42 Technology has appointed Dr Peter Brown, a senior-level and highly experienced technology and process development consultant, as the consultancy’s first head of manufacturing and digital deposition.
As part of his new role, Peter will help to consolidate and build on 42 Technology’s existing experience and track record in delivering new or improved manufacturing processes for some of the world’s top FMCG and industrial brands. Recent projects in this area include helping FMCG brands to reduce manufacturing waste; to use more sustainable materials, particularly packaging; and to reconfigure their existing production lines to accommodate new product ingredients or formats.
In addition, Peter will help target a number of emerging market opportunities to apply high speed digital deposition technologies – including industrial inkjet, precision coating and aerosol generation – across a wider range of manufacturing settings.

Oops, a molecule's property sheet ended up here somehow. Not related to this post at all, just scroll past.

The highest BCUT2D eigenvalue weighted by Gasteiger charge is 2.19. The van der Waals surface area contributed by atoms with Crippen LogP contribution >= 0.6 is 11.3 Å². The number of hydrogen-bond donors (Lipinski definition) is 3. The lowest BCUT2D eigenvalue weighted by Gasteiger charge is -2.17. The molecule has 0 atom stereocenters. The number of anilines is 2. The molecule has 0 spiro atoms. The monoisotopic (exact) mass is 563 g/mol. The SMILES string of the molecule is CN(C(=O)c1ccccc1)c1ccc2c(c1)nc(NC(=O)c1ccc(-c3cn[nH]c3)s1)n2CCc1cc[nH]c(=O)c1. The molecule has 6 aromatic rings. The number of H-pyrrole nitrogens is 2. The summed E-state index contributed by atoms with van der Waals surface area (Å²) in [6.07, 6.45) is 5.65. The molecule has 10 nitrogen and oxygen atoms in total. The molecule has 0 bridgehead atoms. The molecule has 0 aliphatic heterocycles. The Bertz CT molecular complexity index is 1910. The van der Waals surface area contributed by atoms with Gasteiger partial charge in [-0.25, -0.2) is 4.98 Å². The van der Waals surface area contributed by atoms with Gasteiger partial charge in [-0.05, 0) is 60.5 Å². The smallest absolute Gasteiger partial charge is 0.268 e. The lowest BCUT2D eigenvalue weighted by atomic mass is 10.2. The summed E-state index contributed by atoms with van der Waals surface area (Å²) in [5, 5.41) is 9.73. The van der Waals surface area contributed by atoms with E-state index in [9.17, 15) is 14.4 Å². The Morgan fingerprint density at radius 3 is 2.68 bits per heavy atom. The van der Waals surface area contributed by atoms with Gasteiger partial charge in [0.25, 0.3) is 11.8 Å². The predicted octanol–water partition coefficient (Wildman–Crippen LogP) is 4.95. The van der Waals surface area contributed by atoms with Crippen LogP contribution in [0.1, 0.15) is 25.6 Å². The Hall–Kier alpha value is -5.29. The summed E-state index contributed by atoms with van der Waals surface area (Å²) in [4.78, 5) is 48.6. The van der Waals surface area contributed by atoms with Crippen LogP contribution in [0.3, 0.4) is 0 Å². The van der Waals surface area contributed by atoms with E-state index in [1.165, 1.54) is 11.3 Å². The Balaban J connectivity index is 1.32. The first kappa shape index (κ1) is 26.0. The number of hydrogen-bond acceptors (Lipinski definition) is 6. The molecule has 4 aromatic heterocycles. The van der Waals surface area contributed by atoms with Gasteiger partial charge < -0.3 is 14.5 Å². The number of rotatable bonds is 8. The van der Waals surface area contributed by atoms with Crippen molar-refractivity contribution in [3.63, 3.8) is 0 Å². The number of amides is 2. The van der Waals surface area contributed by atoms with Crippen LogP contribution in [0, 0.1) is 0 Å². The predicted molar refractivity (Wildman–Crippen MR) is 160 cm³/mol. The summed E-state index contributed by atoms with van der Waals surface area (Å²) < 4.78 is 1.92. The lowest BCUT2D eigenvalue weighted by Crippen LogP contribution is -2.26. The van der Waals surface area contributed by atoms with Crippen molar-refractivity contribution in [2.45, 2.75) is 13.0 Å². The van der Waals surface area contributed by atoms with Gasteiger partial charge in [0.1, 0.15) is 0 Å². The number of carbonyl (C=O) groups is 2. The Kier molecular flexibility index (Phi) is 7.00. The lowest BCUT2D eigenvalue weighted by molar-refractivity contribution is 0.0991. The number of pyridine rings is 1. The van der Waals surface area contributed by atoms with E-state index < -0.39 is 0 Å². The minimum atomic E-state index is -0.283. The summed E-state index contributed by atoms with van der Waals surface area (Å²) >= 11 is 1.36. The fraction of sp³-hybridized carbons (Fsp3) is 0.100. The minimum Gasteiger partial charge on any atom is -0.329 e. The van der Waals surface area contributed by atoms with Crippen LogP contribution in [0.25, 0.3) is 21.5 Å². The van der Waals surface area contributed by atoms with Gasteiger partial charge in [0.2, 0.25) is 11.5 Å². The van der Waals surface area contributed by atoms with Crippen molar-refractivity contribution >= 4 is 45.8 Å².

“Peter will significantly strengthen 42 Technology’s existing in-house manufacturing and process development capabilities and we are delighted he has decided to join us. He is well known within the consulting sector for his experience in developing and deploying new technologies on a global scale, and his skilled approach in leading and mentoring multi-disciplinary technical teams,” said Dr Jon Spratley, managing director at 42 Technology.
Before joining 42 Technology, Peter spent almost 16 years in senior technology and business development roles with The Technology Partnership where he was instrumental in developing its proprietary inkjet technology to deposit functional industrial fluids such as adhesives, sealants and electronic materials. He has also worked at PA Consulting and across multiple sectors including automotive and aerospace, 3D printing, printed electronics and life sciences.
Peter has a PhD in physics from University of Cambridge, and an MSci in physics from University of St Andrews. His interests outside work include golf, cycling and Munro bagging, where so far he has successfully notched up climbing 202 of the 282 hills in Scotland with a height of over 3,000 feet.